Click here to view


All can rarely present in adults as visual changes due to leukemic optic nerve infiltration. [1] In a prospective study of ocular manifestations in childhood acute leukaemia, Reddy et al.[2] found that although 3.6% of children presented with eye symptoms, on examination ocular changes were found in 17% cases, and these were 2.5 times more common in lymphoblastic leukemia than myeloid leukemia. In view of the high prevalence of asymptomatic ocular lesions in childhood acute leukaemia, the authors concluded that routine ophthalmic examination should be included as a part of evaluation at the time of diagnosis. [2]

The ocular lesions reported in All, were proptosis, intraretinal haemorrhage, white centered haemorrhage, cotton wool spots, macular haemorrhage, subhyaloid haemorrhage, vitreous haemorrhage, papilloedema, cortical blindness, sixth nerve palsy, exudative retinal detachment with choroidal infiltration; [1],[2] peripheral ulcerative keratitis with bilateral optic nerve involvement; [3] central retinal artery occlusion associated with leukemic optic neuropathy. [4]

Ocular involvement in lymphoproliferative disorders other than All have also been reported e.g. in myeloid leukemia [2] and Hodgkin's disease. [5]

Acute-onset optic neuropathy in a patient with a history of a lymphoproliferative disorder may be the only sign of a re-emergence of the malignancy. [5],[6]

In some reports, there was dramatic improvement of vision with urgent radiotherapy and high- dose systemic corticosteroids, in leukemic or lymphomatous optic nerve infiltration. [1],[5] But, no visual gain could be achieved in some reports, [3] like in our patient, and the probable causes might be late presentation with irreversible optic nerve damage and delay in radiotherapy.

 
  References Top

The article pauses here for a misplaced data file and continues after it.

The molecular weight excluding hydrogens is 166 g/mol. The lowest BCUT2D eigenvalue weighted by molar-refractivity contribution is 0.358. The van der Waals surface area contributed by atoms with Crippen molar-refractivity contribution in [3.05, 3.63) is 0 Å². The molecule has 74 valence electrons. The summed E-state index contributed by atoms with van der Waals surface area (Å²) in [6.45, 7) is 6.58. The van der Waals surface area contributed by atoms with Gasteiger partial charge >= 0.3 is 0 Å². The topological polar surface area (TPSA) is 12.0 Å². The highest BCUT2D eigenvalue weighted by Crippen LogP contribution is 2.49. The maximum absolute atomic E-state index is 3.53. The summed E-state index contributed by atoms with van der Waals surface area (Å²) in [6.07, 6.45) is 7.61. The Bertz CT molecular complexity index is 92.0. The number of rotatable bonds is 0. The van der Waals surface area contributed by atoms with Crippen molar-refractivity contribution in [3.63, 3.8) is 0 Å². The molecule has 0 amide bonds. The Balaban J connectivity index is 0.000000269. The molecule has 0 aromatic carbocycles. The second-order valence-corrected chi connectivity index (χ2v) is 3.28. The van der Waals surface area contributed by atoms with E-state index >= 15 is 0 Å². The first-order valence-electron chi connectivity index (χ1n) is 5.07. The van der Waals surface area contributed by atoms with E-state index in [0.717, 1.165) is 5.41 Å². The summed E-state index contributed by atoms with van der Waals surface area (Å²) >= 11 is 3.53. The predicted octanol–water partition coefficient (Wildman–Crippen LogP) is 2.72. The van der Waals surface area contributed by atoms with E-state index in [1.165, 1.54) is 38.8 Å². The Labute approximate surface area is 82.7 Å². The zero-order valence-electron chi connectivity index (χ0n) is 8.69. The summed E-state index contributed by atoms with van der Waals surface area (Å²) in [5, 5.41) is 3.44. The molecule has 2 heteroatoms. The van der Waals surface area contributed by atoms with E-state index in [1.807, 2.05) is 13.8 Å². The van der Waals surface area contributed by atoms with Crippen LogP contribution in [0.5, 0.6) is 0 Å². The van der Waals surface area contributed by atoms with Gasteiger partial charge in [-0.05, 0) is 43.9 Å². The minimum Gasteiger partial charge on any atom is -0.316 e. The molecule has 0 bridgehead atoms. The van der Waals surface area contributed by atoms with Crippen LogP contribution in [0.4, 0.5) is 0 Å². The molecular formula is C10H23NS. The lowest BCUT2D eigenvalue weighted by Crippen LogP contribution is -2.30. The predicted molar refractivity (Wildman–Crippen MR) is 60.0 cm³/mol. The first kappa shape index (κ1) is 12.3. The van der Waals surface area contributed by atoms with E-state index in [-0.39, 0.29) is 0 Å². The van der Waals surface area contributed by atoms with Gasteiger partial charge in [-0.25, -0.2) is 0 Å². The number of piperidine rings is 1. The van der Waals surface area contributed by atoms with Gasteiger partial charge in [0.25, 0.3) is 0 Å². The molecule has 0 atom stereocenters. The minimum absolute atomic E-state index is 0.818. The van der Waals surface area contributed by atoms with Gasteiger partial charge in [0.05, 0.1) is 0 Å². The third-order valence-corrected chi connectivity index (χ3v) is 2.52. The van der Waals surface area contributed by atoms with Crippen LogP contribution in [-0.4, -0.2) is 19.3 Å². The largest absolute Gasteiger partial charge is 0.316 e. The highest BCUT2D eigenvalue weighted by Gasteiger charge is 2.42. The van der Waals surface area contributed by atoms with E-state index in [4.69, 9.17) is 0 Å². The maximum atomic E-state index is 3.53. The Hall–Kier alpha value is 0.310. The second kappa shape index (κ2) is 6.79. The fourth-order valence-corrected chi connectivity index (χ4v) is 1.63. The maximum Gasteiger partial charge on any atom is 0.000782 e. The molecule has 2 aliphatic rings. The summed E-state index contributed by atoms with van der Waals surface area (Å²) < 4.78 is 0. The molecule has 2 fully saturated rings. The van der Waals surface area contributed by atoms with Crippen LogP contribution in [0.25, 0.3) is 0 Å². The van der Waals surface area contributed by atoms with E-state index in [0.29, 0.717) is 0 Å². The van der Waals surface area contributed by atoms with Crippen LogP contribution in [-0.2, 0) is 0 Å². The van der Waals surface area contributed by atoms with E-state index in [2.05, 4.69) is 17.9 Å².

1.Mayo GL, Carter JE, McKinnon SJ. Bilateral optic disk edema and blindness as initial presentation of acute lymphocytic leukemia. Am J Ophthalmol 2002;134:141-2.  Back to cited text no. 1
[PUBMED]    
2.Reddy SC, Menon BS. A prospective study of ocular manifestations in childhood acute leukaemia. Acta Ophthalmol Sc and 1998;76:700-3.  Back to cited text no. 2
[PUBMED]    
3.Chawla B, Agarwal P, Tandon R, Titiyal JS. Peripheral ulcerative keratitis with bilateral optic nerve involvement as an initial presentation of acute lymphocytic leukemia in an adult. Int Ophthalmol 2009;29:53-5.  Back to cited text no. 3
[PUBMED]    
4.Iwami T, Nishida Y, Mukaisho M, Kani K, Narita T, Taga T. Central retinal artery occlusion associated with leukemic optic neuropathy. J Pediatr Ophthalmol Strabismus 2003;40:54-6.  Back to cited text no. 4
[PUBMED]    
5.Siatkowski RM, Lam BL, Schatz NJ, Glaser JS, Byrne SF, Hughes JR. Optic neuropathy in Hodgkin's disease. Am J Ophthalmol 1992;114:625-9.  Back to cited text no. 5
[PUBMED]    
6.Schwartz CL, Miller NR, Wharam MD, Leventhal BG. The optic nerve as the site of initial relapse in childhood acute lymphoblastic leukemia. Cancer 1989;63:1616-20.  Back to cited text no. 6
[PUBMED]    


    Figures

  [Figure 1], [Figure 2]



 

Top
 
 
  Search
 
Similar in PUBMED
   Search Pubmed for
   Search in Google Scholar for
Access Statistics
Email Alert *
Add to My List *
* Registration required (free)

 
  In this article
References
Article Figures

 Article Access Statistics
    Viewed1747    
    Printed35    
    Emailed0    
    PDF Downloaded138    
    Comments [Add]    

Recommend this journal